Friendship can be a blessing and a curse. You have a lot going in your favor when you approach friends and ask them to be clients. They feel they will get the level of attention you give your top clients. So far, so good. You can handle that.

However, they might feel the easy going nature of your friendship slides seamlessly into business. You must draw the line, sooner, rather than later.

(Related: 10 Things Friends Need to Know Before They Do Business)

Think about how friendships develop. Put dating relationships into the mix. Balance in the relationship can be very dynamic. In the initial stages, you may be putting in lots of energy to win over the other person. This is very common in dating. You are the one making all the calls. Doesn’t the other person know the phone works both ways? In a business relationship with a friend, you may be giving them the “best client treatment” and delivering lots of personalized service, even if the relationship isn’t that big.

Soon, it evens out. You are calling each other about the same number of times. Now you’ve got them interested in what you can do for them, businesswise. They’ve gotten into investing as an activity. This is great because they’ve got lots of money spread all over the place. Think orphaned IRAs, annuities to monitor, paid-up life insurance policies that need review. The spouse has accounts.

Gradually the scales may tilt in your favor. You’ve given 150% of yourself. It’s appreciated. They feel they are getting spectacular service. They tell their friends. Your friend, once a reluctant client, is now a dynamic source of referrals. You’ve gained a great client and plenty of qualified leads and introductions.

So what happens when friends do business with other friends?

1. Unlimited 24/7 Access

As friends you are used to calling and texting all the time. Often it’s relationship type questions. “He said WHAT to you!! I can’t believe it…” Now your friend assumes a sudden stock market decline requires an immediate valuation of the funds within their variable annuity. It’s 11:00 PM on Saturday night. You are both on your fifth tequila shooter. You don’t have your laptop or online account access. You are on the spot.

News flash! This might sound scary, but they are worried about the exact same thing! As their advisor, you will ambush them with sales presentations while they are soaking up the sun on the beach. They think you feel friendships mean 24/7 access.

Bookstore owners (Photo: Thinkstock)

(Photo: Thinkstock)

Here’s what worked for me: When we got our country place years ago, we had an entire new circle of friends who were clients. I told them: “I respect your leisure time. If I want to talk with you about business, I will call between 9 and 5 on a weekday. I won’t approach you on the weekend.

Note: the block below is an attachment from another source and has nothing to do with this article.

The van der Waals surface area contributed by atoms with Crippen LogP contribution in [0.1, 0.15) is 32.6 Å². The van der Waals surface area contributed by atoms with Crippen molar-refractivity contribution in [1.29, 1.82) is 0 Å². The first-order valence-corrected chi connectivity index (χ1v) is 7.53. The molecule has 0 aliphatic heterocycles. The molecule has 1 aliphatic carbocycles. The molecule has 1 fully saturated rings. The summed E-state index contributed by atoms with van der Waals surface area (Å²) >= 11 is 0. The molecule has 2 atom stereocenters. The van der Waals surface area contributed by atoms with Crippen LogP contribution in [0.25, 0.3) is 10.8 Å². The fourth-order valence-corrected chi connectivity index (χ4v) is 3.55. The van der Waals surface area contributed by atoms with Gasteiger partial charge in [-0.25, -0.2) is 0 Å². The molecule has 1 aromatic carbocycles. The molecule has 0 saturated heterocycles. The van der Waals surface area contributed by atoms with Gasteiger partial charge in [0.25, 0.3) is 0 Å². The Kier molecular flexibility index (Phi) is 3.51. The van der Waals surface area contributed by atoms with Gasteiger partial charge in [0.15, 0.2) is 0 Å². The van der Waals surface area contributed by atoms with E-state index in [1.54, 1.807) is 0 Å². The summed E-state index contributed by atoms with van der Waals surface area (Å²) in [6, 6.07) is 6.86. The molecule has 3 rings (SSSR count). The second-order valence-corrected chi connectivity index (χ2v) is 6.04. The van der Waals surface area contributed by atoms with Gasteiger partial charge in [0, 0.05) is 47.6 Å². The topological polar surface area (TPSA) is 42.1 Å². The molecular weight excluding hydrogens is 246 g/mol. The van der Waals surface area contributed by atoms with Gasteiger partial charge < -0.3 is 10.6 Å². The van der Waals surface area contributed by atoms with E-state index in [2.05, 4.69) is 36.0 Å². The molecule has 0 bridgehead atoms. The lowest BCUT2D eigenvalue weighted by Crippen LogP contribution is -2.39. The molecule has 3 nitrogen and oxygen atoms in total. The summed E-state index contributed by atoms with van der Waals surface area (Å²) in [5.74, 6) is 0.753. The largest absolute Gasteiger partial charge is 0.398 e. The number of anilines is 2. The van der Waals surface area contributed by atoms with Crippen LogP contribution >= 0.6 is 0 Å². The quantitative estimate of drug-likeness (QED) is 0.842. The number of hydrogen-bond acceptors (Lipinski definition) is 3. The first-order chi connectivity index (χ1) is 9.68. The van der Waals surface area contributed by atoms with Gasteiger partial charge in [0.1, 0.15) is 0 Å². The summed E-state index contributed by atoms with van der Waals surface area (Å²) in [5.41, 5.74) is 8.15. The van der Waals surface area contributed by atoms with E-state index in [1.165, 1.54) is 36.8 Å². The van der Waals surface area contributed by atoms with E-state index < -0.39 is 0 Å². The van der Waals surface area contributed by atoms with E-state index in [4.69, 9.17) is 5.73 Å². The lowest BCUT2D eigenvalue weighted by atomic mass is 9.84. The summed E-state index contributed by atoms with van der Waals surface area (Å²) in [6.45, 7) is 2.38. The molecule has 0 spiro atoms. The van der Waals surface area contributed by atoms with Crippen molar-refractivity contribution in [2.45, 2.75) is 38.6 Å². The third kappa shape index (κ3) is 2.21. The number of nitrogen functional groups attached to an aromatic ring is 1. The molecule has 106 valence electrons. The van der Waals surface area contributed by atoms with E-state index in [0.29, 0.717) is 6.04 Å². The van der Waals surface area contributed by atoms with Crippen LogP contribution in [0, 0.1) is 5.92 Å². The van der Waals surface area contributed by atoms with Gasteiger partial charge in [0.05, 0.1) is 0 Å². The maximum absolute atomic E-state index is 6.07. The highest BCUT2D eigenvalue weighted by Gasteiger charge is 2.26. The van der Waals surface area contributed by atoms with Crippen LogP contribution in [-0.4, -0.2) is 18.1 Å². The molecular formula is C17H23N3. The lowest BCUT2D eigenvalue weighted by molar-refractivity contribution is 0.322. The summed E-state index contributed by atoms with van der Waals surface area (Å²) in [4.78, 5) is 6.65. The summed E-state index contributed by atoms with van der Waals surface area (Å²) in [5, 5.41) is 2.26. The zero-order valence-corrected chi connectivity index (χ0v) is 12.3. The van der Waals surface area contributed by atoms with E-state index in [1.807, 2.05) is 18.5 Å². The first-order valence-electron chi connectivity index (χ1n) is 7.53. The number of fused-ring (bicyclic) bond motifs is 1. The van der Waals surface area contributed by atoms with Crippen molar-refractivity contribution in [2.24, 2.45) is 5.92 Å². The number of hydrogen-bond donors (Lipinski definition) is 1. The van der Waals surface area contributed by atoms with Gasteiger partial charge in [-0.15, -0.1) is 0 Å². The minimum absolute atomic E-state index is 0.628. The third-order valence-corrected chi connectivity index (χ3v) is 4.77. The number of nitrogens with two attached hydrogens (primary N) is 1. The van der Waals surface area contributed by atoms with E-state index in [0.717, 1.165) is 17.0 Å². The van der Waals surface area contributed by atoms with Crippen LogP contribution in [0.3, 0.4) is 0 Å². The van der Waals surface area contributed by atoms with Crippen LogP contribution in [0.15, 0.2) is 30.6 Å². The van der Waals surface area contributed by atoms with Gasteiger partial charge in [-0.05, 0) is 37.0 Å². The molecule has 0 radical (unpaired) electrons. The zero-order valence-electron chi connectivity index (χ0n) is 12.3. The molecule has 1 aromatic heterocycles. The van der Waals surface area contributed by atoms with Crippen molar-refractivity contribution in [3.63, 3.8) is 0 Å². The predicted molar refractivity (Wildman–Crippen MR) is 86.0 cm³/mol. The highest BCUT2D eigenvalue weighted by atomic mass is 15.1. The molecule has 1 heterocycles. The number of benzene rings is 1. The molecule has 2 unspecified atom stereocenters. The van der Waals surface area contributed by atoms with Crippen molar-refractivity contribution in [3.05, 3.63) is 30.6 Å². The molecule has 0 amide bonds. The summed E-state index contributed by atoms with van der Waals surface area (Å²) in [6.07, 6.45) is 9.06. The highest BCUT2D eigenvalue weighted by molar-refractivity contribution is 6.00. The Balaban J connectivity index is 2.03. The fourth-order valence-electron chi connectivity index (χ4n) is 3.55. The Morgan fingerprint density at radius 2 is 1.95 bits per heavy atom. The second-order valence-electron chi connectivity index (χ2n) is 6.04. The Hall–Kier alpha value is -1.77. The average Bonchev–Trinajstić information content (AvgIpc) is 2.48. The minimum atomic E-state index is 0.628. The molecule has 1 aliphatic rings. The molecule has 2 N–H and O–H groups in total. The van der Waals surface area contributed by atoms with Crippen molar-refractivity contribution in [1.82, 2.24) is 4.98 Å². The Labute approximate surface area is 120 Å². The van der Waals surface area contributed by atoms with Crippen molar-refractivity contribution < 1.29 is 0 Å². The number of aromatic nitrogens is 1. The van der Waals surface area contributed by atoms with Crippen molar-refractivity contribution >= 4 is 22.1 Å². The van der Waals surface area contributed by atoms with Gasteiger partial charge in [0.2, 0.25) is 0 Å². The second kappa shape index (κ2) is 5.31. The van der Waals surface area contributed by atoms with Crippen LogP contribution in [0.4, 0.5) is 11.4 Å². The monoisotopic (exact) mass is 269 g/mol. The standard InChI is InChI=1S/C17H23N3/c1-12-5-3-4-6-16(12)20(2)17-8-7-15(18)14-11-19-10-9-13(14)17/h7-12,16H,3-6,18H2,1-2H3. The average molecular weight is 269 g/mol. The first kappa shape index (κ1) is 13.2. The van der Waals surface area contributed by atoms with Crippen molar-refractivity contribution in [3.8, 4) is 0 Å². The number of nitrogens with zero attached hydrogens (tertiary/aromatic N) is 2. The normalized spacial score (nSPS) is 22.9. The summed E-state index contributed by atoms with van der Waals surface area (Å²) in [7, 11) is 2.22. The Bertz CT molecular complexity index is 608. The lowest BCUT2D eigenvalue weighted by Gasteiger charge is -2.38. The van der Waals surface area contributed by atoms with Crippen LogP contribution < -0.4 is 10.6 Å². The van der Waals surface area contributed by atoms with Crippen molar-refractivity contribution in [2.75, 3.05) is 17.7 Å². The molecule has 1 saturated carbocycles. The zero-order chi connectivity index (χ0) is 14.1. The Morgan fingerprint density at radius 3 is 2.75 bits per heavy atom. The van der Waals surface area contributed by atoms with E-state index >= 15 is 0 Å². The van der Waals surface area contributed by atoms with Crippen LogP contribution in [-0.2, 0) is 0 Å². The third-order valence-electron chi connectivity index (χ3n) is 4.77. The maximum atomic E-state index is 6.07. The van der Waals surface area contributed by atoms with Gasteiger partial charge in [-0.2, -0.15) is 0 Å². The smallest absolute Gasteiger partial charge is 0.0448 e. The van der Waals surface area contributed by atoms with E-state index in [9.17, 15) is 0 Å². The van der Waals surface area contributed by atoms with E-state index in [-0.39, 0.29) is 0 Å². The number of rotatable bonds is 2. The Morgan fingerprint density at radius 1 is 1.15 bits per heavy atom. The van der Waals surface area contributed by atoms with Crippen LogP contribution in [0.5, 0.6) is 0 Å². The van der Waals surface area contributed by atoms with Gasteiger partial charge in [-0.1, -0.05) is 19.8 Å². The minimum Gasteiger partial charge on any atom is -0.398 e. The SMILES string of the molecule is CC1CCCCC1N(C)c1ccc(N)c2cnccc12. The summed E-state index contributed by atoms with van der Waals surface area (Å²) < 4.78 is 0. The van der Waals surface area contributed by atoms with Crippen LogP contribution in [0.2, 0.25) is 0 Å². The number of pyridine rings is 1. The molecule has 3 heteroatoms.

Then I added a twist. “You are not held to the same rule. If something is really important to you, you can bring it up on the weekend. I’m OK with that.” The result was amazing. The response was: “No, we respect your free time too. We will hold business discussions until Monday morning too.”

2. Reporting Performance

Lots of insurance clients also own investment products. They see the market soaring or plunging on TV. (It doesn’t rise or fall, it soars or plunges!) They go into a panic and want an immediate valuation. If they call you at your office on a weekday, that’s pretty easy. It’s not on a Sunday on the golf course. You don’t carry these figures in your head.

Here are two approaches: The first is to have a schedule of portfolio reviews on the calendar. They might be monthly phone calls or quarterly 1:1’s in your office. When they ask at the 9th hole, you might remind them you are scheduled to meet (or talk) in 10 days for a scheduled review.

The second example shows how you can be flexible. You mention, “If this is really serious and you want this addressed as quickly as possible, I can pull together the numbers on Monday morning.” You are letting them know you don’t carry all this information around in your head. They will likely be happy with the formal review date 10 days from now or a proper answer on Monday.

3. Respect for the Rules

This is a nicer way of saying “Don’t break the law.” Friends think friends can just look the other way. If something blows up and friend meets friend in court, they will take a totally different point of view. Your friend and spouse both have IRAs with you. You have an idea for your friend. They love it. “Buy some for my husband too.” If they don’t have a power of attorney, this can come back to haunt you. How about signing documents? “My wife isn’t here, but I sign my wife’s name all the time. Just look away.” This is called forgery. If it ever came up in court, they would say: “I never signed that document. Look, it doesn’t even look like my signature.” Guess who gets caught in the middle.

It’s better to anticipate these problems. Ask if either spouse expects to act on the other’s behalf. If so, get powers of attorney in place. If they want to buy a security for their spouse and don’t have a power of attorney, have them get them on the phone. People carry their Smartphones everywhere. Being honest might sound like an inconvenience, but your clients will respect you for it.

Friends can be great clients. You just need to set some ground rules.

— Read 8 Ways for Agents to Answer ‘What Do You Do?’ on ThinkAdvisor.


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